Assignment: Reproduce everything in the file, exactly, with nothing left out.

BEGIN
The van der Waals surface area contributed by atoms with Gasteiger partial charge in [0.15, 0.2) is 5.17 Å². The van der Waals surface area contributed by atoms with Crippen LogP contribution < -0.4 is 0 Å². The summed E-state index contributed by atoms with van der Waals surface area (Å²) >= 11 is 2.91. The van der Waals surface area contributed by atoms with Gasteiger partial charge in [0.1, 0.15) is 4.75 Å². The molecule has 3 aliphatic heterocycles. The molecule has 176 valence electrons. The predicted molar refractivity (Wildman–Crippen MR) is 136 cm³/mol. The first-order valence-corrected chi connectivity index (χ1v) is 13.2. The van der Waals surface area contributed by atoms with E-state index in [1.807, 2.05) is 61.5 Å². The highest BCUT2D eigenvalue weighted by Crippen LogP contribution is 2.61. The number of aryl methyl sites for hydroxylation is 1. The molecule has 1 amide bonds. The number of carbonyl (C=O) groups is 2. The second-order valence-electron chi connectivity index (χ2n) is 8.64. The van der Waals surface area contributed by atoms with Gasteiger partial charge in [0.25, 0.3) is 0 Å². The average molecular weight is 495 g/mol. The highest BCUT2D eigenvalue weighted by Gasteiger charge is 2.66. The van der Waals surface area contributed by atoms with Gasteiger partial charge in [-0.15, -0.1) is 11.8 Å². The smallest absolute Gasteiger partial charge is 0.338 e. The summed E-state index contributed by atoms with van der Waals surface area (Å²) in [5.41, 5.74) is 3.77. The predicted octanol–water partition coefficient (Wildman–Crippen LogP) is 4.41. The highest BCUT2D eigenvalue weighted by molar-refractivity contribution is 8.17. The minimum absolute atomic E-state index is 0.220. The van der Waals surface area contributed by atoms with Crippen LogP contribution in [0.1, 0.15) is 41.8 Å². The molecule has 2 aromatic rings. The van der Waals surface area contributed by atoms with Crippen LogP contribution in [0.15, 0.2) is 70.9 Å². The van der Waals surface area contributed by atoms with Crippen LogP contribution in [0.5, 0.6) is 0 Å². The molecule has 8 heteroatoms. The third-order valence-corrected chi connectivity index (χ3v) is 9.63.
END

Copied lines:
The van der Waals surface area contributed by atoms with Gasteiger partial charge in [0.15, 0.2) is 5.17 Å². The van der Waals surface area contributed by atoms with Crippen LogP contribution < -0.4 is 0 Å². The summed E-state index contributed by atoms with van der Waals surface area (Å²) >= 11 is 2.91. The van der Waals surface area contributed by atoms with Gasteiger partial charge in [0.1, 0.15) is 4.75 Å². The molecule has 3 aliphatic heterocycles. The molecule has 176 valence electrons. The predicted molar refractivity (Wildman–Crippen MR) is 136 cm³/mol. The first-order valence-corrected chi connectivity index (χ1v) is 13.2. The van der Waals surface area contributed by atoms with E-state index in [1.807, 2.05) is 61.5 Å². The highest BCUT2D eigenvalue weighted by Crippen LogP contribution is 2.61. The number of aryl methyl sites for hydroxylation is 1. The molecule has 1 amide bonds. The number of carbonyl (C=O) groups is 2. The second-order valence-electron chi connectivity index (χ2n) is 8.64. The van der Waals surface area contributed by atoms with Gasteiger partial charge in [0.25, 0.3) is 0 Å². The average molecular weight is 495 g/mol. The highest BCUT2D eigenvalue weighted by Gasteiger charge is 2.66. The van der Waals surface area contributed by atoms with Gasteiger partial charge in [-0.15, -0.1) is 11.8 Å². The smallest absolute Gasteiger partial charge is 0.338 e. The summed E-state index contributed by atoms with van der Waals surface area (Å²) in [5.41, 5.74) is 3.77. The predicted octanol–water partition coefficient (Wildman–Crippen LogP) is 4.41. The highest BCUT2D eigenvalue weighted by molar-refractivity contribution is 8.17. The minimum absolute atomic E-state index is 0.220. The van der Waals surface area contributed by atoms with Crippen LogP contribution in [0.1, 0.15) is 41.8 Å². The molecule has 2 aromatic rings. The van der Waals surface area contributed by atoms with Crippen LogP contribution in [0.15, 0.2) is 70.9 Å². The van der Waals surface area contributed by atoms with Crippen LogP contribution in [0.5, 0.6) is 0 Å². The molecule has 8 heteroatoms. The third-order valence-corrected chi connectivity index (χ3v) is 9.63.